Macrophage Gene Therapy of Neurodegenerative Diseases

Project: Research project

Project Details

Description

DESCRIPTION (provided by applicant): Neurodegenerative diseases affect a large population of patients. Existing therapies are not satisfactory. Gene therapy holds promise, but focal delivery of DNA and the level of gene expression are challenging. Macrophages are recruited from bone marrow to most tissues of the body including the CNS, thus making them an attractive option for gene delivery. Galactosialidosis (GS) has been corrected by bone marrow-derived macrophages expressing human protective protein/cathepsin A (PPCA) transgene in a mouse model (PPCA-/-). However, correction in the CNS was incomplete due in part to weakness of the CSF-1R promoter used in the study. We have developed a series of super macrophage promoters (SMP) that are up to l00-fold stronger in vitro than the CSF-1R promoter. In models of the highly prevalent Parkinson's disease (PD), local delivery of glial cell line-derived neurotrophic factor (GDNF) has been found beneficial. We hypothesize that highly effective CNS delivery of GDNF can be achieved with the use of our super macrophage promoters and this will greatly ameliorate the pathologic changes and neurological defects in animal models of PD. To explore this hypothesis, our specific aims are: 1) To characterize these super macrophage promoters by transplantation of bone marrow stem cells transduced ex vivo with lentiviral vectors and in transgenic mice using EGFP (enhanced green fluorescent protein) as a reporter. Promoters with the greatest strength and tissue-specificity for macrophages will be used in the subsequent aims. 2) To ameliorate neurodegeneration in the MPTP (1-methyl-4-phenyl-1,2,3,6-tetrahydropyridine) mouse model of Parkinson's disease by syngeneic transplantation of HSC transduced ex vivo with lentivectors expressing GDNF gene in macrophages/macroglia driven by the SMP. Bone marrow stem cells will be transduced ex vivo with GDNF expressing lentivirus and transplanted into lethally irradiated recipient mice. Four weeks after bone marrow transplantation, the recipient mice will be injected subcutaneously with MPTP. At selected time points post MPTP administration, PET scan and behavioral testing will be performed, and brain tissue will be examined for dopamine uptake and expression of tyrosine hydroxylase (TH). In the substantia nigra pars compacta (SN), dopaminergic neurons will be counted and cell apoptosis will be assessed by TUNEL staining and immunohistochemistry for active easpase-3. 3) To ameliorate neurodegeneration in the same way as in Aim 2, but GDNF expression will be controlled by a tetracycline-regulatable gene expression system. To evaluate the effects of macrophage/ super promoter-mediated delivery and expression of GDNF on degenerating nigrostriatal neurons in the MPTP model of PD, we will initiate GDNF expression by tetracycline withdrawal before and at various times (1, 4, 8, 14, 28 days) after MPTP administration. Again, at specific time points post MPTP treatment and initiation of GDNF expression, GDNF effects on dopaminergic neuroprotection, restoration, and functional enhancement will be examined as in Specific Aim 2. These studies will serve as a basis for developing vectors for potential use in patients with neurodegenerative diseases.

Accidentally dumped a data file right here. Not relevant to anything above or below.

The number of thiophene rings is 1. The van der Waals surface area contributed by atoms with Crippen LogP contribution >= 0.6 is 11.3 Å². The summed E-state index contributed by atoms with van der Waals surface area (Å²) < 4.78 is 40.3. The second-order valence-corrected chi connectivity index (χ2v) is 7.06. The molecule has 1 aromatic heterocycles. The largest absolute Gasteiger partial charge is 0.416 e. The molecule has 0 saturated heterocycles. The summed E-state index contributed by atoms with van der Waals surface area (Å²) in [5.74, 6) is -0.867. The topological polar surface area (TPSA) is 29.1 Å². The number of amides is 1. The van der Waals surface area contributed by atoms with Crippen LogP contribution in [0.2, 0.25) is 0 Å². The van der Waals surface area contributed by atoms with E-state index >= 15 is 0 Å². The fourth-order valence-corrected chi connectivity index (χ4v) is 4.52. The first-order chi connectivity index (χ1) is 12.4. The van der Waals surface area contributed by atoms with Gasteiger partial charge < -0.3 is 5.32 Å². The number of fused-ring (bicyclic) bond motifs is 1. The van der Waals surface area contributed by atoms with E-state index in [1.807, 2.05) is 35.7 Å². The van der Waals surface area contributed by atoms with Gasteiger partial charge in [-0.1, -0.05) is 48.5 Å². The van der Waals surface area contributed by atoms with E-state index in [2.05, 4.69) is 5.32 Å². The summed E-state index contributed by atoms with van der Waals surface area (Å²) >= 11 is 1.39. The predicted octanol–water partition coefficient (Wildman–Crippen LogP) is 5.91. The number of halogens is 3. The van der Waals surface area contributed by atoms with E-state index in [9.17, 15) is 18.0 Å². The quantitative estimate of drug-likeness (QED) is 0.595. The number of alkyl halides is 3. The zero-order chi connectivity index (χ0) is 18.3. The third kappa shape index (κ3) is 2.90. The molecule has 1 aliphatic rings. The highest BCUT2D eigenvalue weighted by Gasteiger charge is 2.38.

StatusFinished
Effective start/end date7/15/046/30/10

Funding

  • National Institutes of Health: $256,104.00
  • National Institutes of Health: $270,100.00
  • National Institutes of Health: $263,753.00
  • National Institutes of Health: $270,100.00

ASJC

  • Medicine(all)
  • Neuroscience(all)

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